It's a showcase of urban architecture I never knew could exist in Singapore. Quirky features more commonly associated with design-conscious cities like London and Stockholm dot the landscape.

A deliberately rusty steel pavilion houses a public toilet. Timber benches are ensconced in shell-like canopies. Multicoloured fibre optic lights are shaped like lashes of lallang. This is Punggol?

Since independence in 1965, Singapore has strived to be a First World country.

I think that moment has not only arrived, but that we are also now living in what future generations will look back as Singapore's Golden Age.

There are so many things to do, so many places to see. As a colleague pointed out, which other city in the world can offer you a Formula 1 race, pandas and dinosaurs (the latter at the upcoming Natural History Museum)?

Statistics and surveys support how this is a country at its peak. In fact, it's reached a stage where being voted most liveable city or best place to do business or eighth richest country is no longer big news. We've grown accustomed to accolades.

Even though the global economy is shaky, unemployment here is low and opportunities abound. There are multiple ways to make a living and succeed. The Singapore dollar is strong, many households have maids, luxury cars hog the road and many have holidays abroad.

Property is a national preoccupation, but it's not whether you can afford a roof over your head that Singaporeans fret about. It's whether or not to get a second property to invest in.

Singapore must be doing something right if so many foreigners want to be part of the action. And, as my same colleague has observed at his gym, it's no longer older expatriates who come here because they've been posted here. Young, ambitious, savvy foreigners are flocking to work and cut deals here because they see Singapore as the city to be in - at least for now.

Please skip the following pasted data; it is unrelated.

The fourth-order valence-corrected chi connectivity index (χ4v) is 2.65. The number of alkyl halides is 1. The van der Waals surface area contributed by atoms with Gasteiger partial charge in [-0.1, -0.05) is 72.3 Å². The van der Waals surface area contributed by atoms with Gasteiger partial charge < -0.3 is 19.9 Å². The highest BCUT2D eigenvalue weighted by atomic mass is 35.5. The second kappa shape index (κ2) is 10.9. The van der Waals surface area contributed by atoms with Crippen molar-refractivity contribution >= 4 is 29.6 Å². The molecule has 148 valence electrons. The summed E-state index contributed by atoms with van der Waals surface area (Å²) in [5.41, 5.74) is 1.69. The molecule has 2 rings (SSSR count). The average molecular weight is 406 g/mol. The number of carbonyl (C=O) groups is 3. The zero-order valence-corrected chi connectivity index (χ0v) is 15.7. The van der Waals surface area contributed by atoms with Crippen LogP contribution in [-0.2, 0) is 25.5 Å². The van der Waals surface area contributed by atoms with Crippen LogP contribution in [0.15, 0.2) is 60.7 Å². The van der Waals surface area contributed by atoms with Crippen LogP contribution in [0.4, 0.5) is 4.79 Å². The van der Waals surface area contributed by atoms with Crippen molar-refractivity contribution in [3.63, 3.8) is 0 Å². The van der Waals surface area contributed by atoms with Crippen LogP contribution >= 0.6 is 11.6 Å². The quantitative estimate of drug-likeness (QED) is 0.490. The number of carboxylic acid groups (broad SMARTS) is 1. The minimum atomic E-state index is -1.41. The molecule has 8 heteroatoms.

There are downsides to progress, of course. The income divide is growing. The infrastructure is groaning. It's become noisier and very crowded. Cultural differences can be a minefield. There's a loss of that proverbial kampung spirit when Singapore was just a village.

There are also Singaporeans who feel increasingly alienated and bewildered by the changes around them. Why do we need Formula 1 or the casinos, they cry. Why spend hundreds of millions to build Gardens by the Bay when we can preserve Bukit Brown cemetery and enjoy nature there? Singapore must slow down so we all can go back to a simpler life, they say.

I prefer progress myself.

Between being a magnetic, magnificent city that has to grapple with the problems of success and a drab backwater town crying for foreign investments and tourists, I prefer the former anytime.

In any case, historians will tell you that the fortunes of city-states rise and wane. Ten, 15 years down the road, who's to say if Singapore's star will still be shining.

I'm grateful to be a Singaporean and, while the going is good, intend to partake of the goodies it has to give.

See you at Punggol Waterway this weekend.